"Start by doing what's necessary; then do what's possible; and suddenly you're doing the impossible." - Francis of Assisi
At Big Sky Scientific, we believe in community, so we help farmers and producers hand in hand. We have a reputation for reliability because we take the success of our partnered farmers and producers very seriously and want to make sure that you have just what you need, right when you need it.
Starting at the farm, we partner with farmers to offer expertise, advice, clones, and seeds to make sure that your farm is successful. You’ll need someone to buy the hemp you grow, and we are the market that buys your hemp, so having a great working relationship will make it easy to sell your crop at a fair price.
When it comes to producers, we put our network of high quality licensed extractors to use for you. They’ll extract high-quality CBD from the hemp we source from our farms and our partnered farmers. We then use this to provide the CBD isolate, CBD distillate, “crude” CBD oil, and preformulated premixes that you need to make your products.
Even if you don’t have a product but you have a dream and know what you want to make, we can help connect you with the right people to have your product made for you and allow you to achieve your dream.
Between Big Sky Scientific and it’s partners, our combined knowledge of all areas of industrial hemp and extraction allows us to make life easier for our partners. Together, we can assist with expert knowledge of:
Our hemp is grown in America and our team lives and works in America, so you’ll be supporting the hard-working farmers and workers of this great country by partnering with us. If you’re looking for a business that does what ours can, then you’ve already found it and you won’t find anyone else quite like us. We hope to hear from you soon.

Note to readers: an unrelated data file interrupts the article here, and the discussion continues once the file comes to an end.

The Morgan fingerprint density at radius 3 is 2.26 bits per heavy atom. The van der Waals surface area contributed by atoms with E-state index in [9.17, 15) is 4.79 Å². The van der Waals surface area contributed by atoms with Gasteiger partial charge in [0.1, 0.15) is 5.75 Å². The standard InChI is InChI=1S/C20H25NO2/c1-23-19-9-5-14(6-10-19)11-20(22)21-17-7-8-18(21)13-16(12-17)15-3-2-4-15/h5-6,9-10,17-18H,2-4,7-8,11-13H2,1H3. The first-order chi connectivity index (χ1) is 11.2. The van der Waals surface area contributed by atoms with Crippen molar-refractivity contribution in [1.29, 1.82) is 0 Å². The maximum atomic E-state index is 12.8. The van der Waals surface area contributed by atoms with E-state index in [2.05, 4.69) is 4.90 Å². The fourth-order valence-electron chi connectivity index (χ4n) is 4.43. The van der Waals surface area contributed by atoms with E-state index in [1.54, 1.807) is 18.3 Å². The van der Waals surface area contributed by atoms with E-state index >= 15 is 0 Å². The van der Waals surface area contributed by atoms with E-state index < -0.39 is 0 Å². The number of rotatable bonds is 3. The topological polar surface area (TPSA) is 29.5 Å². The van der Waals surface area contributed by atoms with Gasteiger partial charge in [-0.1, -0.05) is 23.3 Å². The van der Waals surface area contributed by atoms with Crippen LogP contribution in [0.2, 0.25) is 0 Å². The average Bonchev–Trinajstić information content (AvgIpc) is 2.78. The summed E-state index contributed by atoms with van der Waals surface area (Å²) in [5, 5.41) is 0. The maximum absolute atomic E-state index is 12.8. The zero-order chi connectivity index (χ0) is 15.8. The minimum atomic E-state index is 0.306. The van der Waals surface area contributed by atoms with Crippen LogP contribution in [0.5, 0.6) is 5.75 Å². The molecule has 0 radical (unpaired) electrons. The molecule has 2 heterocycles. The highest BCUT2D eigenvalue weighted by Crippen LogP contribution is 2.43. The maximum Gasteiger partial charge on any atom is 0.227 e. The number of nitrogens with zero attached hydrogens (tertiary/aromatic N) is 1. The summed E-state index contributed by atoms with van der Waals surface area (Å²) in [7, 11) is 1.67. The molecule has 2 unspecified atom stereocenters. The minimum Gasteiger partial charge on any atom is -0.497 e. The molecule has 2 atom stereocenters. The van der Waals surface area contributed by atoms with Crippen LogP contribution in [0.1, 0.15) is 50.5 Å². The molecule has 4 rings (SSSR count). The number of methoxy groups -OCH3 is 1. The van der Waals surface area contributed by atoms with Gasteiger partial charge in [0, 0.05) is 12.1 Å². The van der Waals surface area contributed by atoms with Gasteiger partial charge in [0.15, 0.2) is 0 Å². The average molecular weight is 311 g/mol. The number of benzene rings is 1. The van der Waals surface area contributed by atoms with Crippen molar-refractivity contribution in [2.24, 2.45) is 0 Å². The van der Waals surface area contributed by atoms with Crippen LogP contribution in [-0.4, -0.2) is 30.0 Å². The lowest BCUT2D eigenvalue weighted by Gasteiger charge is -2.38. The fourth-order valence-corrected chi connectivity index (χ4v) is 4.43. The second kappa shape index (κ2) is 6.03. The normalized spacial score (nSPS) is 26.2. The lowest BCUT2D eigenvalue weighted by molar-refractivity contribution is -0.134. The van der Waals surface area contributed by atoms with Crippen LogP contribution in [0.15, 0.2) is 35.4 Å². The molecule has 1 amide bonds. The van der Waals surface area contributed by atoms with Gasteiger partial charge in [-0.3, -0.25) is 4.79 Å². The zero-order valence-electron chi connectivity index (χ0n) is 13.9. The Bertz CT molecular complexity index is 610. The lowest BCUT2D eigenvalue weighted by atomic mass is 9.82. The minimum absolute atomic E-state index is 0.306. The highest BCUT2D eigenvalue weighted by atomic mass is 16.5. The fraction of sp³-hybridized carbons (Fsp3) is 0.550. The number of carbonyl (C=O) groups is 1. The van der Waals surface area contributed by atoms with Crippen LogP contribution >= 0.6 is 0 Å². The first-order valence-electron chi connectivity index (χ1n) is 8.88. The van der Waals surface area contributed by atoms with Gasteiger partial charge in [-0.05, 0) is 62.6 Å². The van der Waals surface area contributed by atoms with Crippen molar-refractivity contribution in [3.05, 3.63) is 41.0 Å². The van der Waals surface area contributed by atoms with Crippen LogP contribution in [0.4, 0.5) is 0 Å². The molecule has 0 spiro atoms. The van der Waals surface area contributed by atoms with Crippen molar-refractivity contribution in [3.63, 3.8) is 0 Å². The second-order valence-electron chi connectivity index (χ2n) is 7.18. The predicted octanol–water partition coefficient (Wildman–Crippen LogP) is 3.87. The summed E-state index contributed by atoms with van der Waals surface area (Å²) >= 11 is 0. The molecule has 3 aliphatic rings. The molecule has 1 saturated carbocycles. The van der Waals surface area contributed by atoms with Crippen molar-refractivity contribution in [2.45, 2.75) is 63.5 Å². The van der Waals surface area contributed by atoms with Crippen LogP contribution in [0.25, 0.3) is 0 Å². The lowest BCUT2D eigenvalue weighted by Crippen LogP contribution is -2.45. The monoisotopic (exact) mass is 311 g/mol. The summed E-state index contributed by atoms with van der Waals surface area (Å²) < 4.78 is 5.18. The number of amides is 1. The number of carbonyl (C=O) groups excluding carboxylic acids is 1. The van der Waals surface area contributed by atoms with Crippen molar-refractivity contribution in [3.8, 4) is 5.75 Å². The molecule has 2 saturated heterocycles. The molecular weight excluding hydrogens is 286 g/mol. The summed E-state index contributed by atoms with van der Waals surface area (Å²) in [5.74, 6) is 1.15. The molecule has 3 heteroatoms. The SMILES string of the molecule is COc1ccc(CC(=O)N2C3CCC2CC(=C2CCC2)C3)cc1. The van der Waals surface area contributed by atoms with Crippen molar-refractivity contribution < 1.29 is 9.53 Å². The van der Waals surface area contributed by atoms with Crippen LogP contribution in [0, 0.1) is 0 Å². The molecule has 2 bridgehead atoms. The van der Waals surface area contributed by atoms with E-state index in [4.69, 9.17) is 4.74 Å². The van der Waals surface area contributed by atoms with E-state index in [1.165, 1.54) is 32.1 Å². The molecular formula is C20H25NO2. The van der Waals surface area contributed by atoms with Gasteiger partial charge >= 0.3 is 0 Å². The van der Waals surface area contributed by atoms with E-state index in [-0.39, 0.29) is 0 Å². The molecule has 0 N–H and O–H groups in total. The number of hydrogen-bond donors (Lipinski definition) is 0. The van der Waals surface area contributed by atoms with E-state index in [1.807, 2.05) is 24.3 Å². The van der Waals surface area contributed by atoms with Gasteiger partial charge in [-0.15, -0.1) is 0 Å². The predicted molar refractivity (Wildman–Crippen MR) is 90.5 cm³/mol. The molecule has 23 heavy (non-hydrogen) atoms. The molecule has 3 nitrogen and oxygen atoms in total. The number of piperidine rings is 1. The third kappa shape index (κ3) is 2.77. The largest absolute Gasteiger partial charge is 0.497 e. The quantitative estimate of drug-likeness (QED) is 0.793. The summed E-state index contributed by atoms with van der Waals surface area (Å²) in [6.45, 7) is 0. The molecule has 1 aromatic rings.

The two pages below are taken from the Memorandum for the Secretary of Agriculture as written by the USDA, and they document some very important recent developments regarding the 2014 Farm Bill and 2018 Farm Bill and the case between Big Sky Scientific and the Idaho State Police, Case No. 19-CV-00040 (D. Idaho). For those interested in reading the entire document, follow this link or click on the image of the PDF below.
MEMORANDUM FOR THE SECRETARY OF AGRICULTURE May 28, 2019
I acknowledge that this conclusion is in tension with a recent decision in a case in the District of Idaho, but it also is consistent with a recent decision in a case in the Southern District of West Virginia. Neither court addressed the “other Federal laws” language in AMA§ 297B(f)(l), which I find conclusive.
In Big Sky Scientific LLC v. Idaho State Police, Case No. 19-CV-00040 (D. Idaho), a magistrate judge found that a shipment ofOregof1 hemp hound for Colorado and interdicted by Idaho State Police could not have been produced “in accordance with subtitle G” because the State oforigin does not yet have an approved plan under AMA§ 297B and the Secretary has not yet established a plan under AMA§ 297C. 18 The magistrate acknowledged Oregon law authorizing the cultivation ofhemp, noting the plaintiff’s assertion that the hemp was produced by a grower licensed by the Oregon Department ofAgriculture (and, thus, presumably in compliance with 2014 Fann Bill§ 7606 requirements). 19 However, in denying the plaintiff’s motion for a preliminary injunction, the magistrate.concluded that, in enacting the 2018 Farm Bill, Congress intended to “create a regulatory framework around the production and interstate transportation of hemp for plll’poses offed�ral law, and .that framework is to be contained in the federal (or